Why bounce rates are important … and not important.
May 21, 2009 -
There’s nothing like a solidly contrary title to start off a web marketing blog. One of the most fascinating and frustrating things about web analysis is that every metric is relevant in certain contexts, and irrelevant in others. Depending on your business and the segment of traffic we are examining, metrics like time on site, page depth of visit, even goal conversion are totally different in terms of importance.
The example this blog will be using is bounce rate.
According to the Web Analytics Associations standards document, bounce rate is the ratio calculated by dividing single page visits by entry pages. In plain English this means that a bounce occurs when someone has a single page session. They entered your site on a specific page, and then left the site without going any deeper.
Your overall bounce rate number is the percentage of people who had a one page visit to your website.
I have had discussions with multiple firms in the last few weeks who were concerned about their ‘bounce rate’ numbers, specifically the overall number.
Overall bounce rate numbers are at best a health metric for your web business. On their own they don’t really mean anything, but can be indicative of areas of interest that actually do mean something.
Example 1#: One of the firms I am working with asked me to examine bounce rate issues as they were well in excess of 50%. I put together two quick segments, one for their ‘true conversion’ segment (they only sell in North America) and one for ‘rest of world’. The bounce rate for their true conversion segment was much lower than rest of world.
So when you look at it, high bounce indicated success. They were able to relay information to non-prospects that allowed them to move on and not waste their time. They were also able to relay information to real prospects to let them know they should stick around and engage the site.
Example 2#: An eCommerce company I work with asked me to examine bounce rates as they were super high, in excess of 80%. As bounce rates are a combination of pageviews and first page of session data, a good place to start to see real numbers is under “Landing Page” reports (which is what Google Analytics calls this type of report).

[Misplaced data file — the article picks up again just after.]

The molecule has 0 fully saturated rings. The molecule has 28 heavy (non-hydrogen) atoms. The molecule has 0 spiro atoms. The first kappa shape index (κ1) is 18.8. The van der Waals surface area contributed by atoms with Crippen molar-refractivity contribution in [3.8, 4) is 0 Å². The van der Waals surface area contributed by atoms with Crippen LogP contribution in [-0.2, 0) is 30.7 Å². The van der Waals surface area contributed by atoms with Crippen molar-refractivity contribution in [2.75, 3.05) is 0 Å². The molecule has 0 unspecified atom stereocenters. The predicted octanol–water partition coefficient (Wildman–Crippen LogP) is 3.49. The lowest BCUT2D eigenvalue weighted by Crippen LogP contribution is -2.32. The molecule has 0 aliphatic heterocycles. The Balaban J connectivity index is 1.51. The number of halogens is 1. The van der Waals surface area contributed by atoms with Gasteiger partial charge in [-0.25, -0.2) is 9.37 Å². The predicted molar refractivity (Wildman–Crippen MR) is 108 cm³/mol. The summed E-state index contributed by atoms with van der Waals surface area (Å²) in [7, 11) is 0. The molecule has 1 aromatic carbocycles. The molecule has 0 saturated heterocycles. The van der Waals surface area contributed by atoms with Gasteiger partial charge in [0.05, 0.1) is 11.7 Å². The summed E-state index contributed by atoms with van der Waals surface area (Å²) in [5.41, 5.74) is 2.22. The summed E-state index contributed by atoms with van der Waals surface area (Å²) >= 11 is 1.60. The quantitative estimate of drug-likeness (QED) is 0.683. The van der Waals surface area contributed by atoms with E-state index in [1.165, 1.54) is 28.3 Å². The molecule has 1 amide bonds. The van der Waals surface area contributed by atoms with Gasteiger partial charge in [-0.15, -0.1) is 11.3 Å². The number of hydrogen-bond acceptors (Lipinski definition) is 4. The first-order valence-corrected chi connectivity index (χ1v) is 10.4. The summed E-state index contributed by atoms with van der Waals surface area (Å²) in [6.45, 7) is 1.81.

Over half of all visits started on the homepage, and the bounce rate was much better than expected at around thirty percent. The other half of their traffic initiated visits on something like 27,000 other pages within the site…and all of them had bounce rates in the high nineties! It turns out that this site generates a ton of natural search traffic from visitors searching for very generic non-branded terms (think ‘jogging pants‘ instead of ‘Roots Yoga pants’), which implies a lack of buying intent in the visitor.
So in example one, bounce rates showed that the website was doing a good job at speaking to its primary stakeholders. In example two, bounce rates helped identify a significant underperforming segment of traffic in unbranded natural search visitors.
Moral of the story: Bounce rates are important as early warning signals that allow you to start asking questions of your analytics. Bounce rates are not important as a success metrics for your website.
This week’s takeaway: Look at your overall year to date bounce rate in your analytics tool. Make a list of the top three reasons you think you have this rate, and see if you can prove/disprove with data.